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Pressures on council housing budgets means difficult choices

Front of town hall with grey skies

Sheffield City Council’s next Housing Policy Committee will discuss the impact of the cost of living crisis on tenants in the city.

There are significant financial pressures that the 2023/24 Housing Revenue Account Business Plan will have to address including rising cost inflation, materials and purchasing constraints and pressures on cost of living. The Council, and Sheffield council housing tenants, are facing considerable uncertainty following Government proposals to change the rent setting rules. 

Councillor Douglas Johnson, Chair of Housing Policy Committee, said: “We are really up against it. The Government sets the rules and every year we usually increase council house rents by the rate of inflation, plus 1%.  We want to provide a good service to all tenants, build more council houses and insulate homes.  However, the main source of income is council tenants’ rents so any changes to the rules on rent setting means less money for tenants’ services.

“We recognise the impact that rising rents will have on our tenants given that they are faced with lots of other cost of living pressures. The bigger picture is that the Government is proposing to limit rent increases and reduce the amount of money being invested in social housing.  We estimate the city could lose £12 million every year because of the government’s proposal. Because three quarters of our tenants, both in and out of work, receive some form of housing benefit, the Treasury would save money, but this shortfall would have to be met by further cuts to Sheffield’s housing services.

“I want to reassure residents that we will support those who are affected by any increases in rent and are genuinely struggling to pay their rent. We have a long history in Sheffield of supporting our tenants with financial inclusion, hardship advice and intervention, procedures for identifying households in need and providing that targeted intervention to support those most in need.  We have scaled up that support as part of our business plan proposals and our preferred approach is to be left to manage local tenants, locally."

Government consultation 

Sheffield City Council recently responded to the Government’s consultation setting out the impact that the loss of millions of pounds to the Housing Revenue Account would have on council housing and services over the next 30 years. All of the income that goes into the housing account comes from rents income and if the rent for 2023 is set at below inflation this will have an impact on the council’s planned activities and in some circumstances mean that it can no longer deliver on its plans.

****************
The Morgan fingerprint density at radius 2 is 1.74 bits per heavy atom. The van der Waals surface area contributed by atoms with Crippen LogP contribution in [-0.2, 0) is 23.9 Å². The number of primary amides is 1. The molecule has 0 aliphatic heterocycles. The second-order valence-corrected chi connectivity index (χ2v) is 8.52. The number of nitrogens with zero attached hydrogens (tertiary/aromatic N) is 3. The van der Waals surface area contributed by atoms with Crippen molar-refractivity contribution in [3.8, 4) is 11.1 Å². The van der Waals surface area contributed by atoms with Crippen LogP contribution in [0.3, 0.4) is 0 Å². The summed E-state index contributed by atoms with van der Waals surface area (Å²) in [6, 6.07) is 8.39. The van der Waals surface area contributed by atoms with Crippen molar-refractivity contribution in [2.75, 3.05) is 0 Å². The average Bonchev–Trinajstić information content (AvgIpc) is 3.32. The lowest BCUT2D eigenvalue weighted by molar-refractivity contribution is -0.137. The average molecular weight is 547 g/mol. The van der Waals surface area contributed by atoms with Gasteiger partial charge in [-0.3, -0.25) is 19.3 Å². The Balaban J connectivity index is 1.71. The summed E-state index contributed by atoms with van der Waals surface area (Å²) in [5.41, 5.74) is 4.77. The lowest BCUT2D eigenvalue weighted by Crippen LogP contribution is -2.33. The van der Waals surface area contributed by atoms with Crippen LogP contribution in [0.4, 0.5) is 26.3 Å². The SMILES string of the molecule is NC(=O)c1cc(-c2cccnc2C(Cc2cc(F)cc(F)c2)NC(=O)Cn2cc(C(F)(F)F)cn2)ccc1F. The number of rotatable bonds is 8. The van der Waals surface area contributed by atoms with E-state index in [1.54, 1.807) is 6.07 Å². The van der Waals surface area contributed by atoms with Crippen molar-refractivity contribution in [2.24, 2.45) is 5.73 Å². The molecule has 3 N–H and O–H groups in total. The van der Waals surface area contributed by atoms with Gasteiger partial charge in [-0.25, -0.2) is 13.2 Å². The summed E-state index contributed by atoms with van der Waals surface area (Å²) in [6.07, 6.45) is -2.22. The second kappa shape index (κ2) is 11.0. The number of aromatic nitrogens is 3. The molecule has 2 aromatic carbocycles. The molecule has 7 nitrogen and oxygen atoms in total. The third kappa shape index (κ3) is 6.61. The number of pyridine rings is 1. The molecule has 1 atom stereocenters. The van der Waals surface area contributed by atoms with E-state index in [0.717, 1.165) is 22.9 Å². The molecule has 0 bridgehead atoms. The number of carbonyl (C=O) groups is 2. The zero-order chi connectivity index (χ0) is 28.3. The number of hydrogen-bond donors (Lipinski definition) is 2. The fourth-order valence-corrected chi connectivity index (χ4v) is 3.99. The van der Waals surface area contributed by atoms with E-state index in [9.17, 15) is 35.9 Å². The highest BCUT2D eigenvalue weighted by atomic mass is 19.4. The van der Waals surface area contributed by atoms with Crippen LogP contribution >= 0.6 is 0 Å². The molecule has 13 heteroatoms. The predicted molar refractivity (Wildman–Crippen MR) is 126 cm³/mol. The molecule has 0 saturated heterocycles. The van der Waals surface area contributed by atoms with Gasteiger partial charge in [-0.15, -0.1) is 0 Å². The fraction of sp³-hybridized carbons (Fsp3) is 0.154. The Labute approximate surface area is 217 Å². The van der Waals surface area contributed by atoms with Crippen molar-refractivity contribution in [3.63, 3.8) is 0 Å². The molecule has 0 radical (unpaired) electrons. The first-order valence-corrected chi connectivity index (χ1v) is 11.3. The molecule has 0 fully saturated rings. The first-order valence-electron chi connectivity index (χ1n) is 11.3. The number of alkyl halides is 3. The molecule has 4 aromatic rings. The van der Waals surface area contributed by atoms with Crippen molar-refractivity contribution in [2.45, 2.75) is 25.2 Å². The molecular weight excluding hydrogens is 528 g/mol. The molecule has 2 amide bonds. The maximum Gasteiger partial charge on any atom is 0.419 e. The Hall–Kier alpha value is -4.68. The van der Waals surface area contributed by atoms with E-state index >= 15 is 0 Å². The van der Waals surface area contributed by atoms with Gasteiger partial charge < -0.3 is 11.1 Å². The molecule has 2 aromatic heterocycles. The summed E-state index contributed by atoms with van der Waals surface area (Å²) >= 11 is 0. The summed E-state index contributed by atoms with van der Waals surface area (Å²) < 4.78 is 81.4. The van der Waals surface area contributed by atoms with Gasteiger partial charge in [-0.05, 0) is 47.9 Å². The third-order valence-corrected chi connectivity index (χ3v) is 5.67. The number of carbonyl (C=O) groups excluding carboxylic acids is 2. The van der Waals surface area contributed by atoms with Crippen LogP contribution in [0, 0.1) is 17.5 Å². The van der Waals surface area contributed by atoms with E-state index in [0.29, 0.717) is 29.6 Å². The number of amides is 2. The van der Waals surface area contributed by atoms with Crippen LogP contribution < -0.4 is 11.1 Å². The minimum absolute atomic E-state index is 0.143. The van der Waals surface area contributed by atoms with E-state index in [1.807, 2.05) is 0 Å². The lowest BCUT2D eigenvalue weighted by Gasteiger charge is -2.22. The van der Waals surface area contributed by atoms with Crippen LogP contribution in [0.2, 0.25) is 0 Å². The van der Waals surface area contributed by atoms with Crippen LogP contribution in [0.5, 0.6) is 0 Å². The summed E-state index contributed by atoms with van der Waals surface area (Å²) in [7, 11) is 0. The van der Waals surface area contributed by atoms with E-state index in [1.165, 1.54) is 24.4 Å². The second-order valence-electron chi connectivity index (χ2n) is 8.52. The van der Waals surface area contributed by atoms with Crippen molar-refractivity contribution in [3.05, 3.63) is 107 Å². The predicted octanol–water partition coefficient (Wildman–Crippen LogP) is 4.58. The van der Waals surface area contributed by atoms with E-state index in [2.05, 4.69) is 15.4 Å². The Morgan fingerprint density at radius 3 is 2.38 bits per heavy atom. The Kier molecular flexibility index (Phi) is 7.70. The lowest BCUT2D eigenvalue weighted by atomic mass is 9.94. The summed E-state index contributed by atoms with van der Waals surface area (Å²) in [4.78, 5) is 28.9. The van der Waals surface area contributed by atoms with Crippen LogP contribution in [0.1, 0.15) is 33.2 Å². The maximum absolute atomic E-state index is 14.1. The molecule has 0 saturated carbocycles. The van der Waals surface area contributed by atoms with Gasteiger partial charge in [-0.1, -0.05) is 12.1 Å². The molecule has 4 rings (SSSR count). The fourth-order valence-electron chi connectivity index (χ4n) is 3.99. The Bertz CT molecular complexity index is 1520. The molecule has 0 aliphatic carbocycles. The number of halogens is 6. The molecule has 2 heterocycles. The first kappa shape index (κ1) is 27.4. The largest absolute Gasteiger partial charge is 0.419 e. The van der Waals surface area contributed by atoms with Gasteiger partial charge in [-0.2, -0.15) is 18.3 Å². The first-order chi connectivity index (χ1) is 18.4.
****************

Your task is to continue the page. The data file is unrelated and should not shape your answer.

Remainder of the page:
The Government asked in its consultation whether local authorities agree with a ceiling of between 3% and 7% being imposed on rent increases for 2023/24.  Sheffield responded to say that it does not agree that the 2023/24 rent increase should be subject to a ceiling as “we feel that individual housing organisations should be left to determine the appropriate local rent levels which balance affordability and Housing Revenue Account viability. This preserves the principle of local democratic accountability. Local knowledge is important in understanding the balance between raising income and delivering services.”

There is now uncertainty over the outcome of the consultation and council housing rents in Sheffield for next year cannot be finalised until the Government provides an update.

Councillor Douglas Johnson added: “We are faced with difficult decisions ahead of us. If we don’t increase rents, we will have to cut services and we are looking at where it is possible to do this, but how can we say that’s something that’s easy to do? We have not had enough funding from the Government for many years and the result is that there is very little we can cut. We are clear that we will prioritise services that help to keep people warm and that are about maintaining safety, but our tenants will see service reductions in other areas.”

“If the Government’s aim is to reduce the pressure on tenant households, supporting housing providers to do this locally would be the right thing to do.  If a rent cap is imposed, then Government could reduce the impact on housing providers through additional grant funding to support the delivery of services to tenants which would otherwise have to be cut. That would still reduce the impact on the welfare benefit bill but provide support to providers and tenants to help everyone through this cost of living crisis.”